And yet, as the editors of this volume insist, "it is precisely English dominance that makes of British history a 'British problem'" (p. 6). Anglocentrism is best tackled by focusing on England, not by ignoring it and shifting attention to the peripheries. English identity must be as much the concern of scholars as the more frequently interrogated Scottish, Irish, and Welsh identities. This is not simply a matter of evenhandedness; it reflects the obvious though sometimes unpalatable fact that the English were not simply one group among others but the dominant political, economic, and cultural force. This volume therefore, claim the editors, "places 'Englishness' at centre stage, without apology but with a thorough examination of the implications of its dominance, however unevenly construed and constructed" (p. 7).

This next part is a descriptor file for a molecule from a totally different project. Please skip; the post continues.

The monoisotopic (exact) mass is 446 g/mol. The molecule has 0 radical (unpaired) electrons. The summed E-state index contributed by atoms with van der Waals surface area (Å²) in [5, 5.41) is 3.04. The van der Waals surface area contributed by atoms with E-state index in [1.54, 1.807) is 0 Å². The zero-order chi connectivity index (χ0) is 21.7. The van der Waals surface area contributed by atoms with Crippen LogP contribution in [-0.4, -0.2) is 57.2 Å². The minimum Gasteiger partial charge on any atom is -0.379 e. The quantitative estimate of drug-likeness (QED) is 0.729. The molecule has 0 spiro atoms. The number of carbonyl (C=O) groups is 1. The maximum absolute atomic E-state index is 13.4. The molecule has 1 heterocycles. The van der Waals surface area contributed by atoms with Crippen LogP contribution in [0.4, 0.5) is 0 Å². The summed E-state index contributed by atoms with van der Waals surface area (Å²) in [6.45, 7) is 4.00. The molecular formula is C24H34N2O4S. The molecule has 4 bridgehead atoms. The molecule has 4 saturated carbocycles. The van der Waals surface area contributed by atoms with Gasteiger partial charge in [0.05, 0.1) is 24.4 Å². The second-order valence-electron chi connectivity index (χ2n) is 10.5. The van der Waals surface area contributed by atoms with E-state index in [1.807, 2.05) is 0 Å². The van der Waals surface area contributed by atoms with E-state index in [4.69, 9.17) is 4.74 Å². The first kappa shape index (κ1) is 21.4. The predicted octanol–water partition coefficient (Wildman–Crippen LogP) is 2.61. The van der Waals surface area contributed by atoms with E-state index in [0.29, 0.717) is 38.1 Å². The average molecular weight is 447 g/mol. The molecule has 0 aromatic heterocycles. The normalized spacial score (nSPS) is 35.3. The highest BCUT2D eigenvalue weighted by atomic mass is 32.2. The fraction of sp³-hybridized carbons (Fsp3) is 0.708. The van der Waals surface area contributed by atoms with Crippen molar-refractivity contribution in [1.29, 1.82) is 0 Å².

This is a book about collective identities, though, perhaps wisely, neither the editors nor contributors attempt anything like a formal analysis or definition of the term. What they do bring however are the skills and expertise of literary scholars in an area that has largely been the province of historians. The editors rightly remind us of "the specificity of literary culture as a key carrier of national identity" (p. 7). Texts, with their multiplicity of meanings and variety of users, can convey the nuances and contradictions of identity perhaps better than more conventional historical documents. While historians, moreover, have sought to redirect attention to the British dimension of the "English" state, they have tended to ignore the cultural Englishness that was an equally important element--in both its positive and its negative effects--in archipelagic developments. "State formation and canon-formation go hand in hand" (p. 6).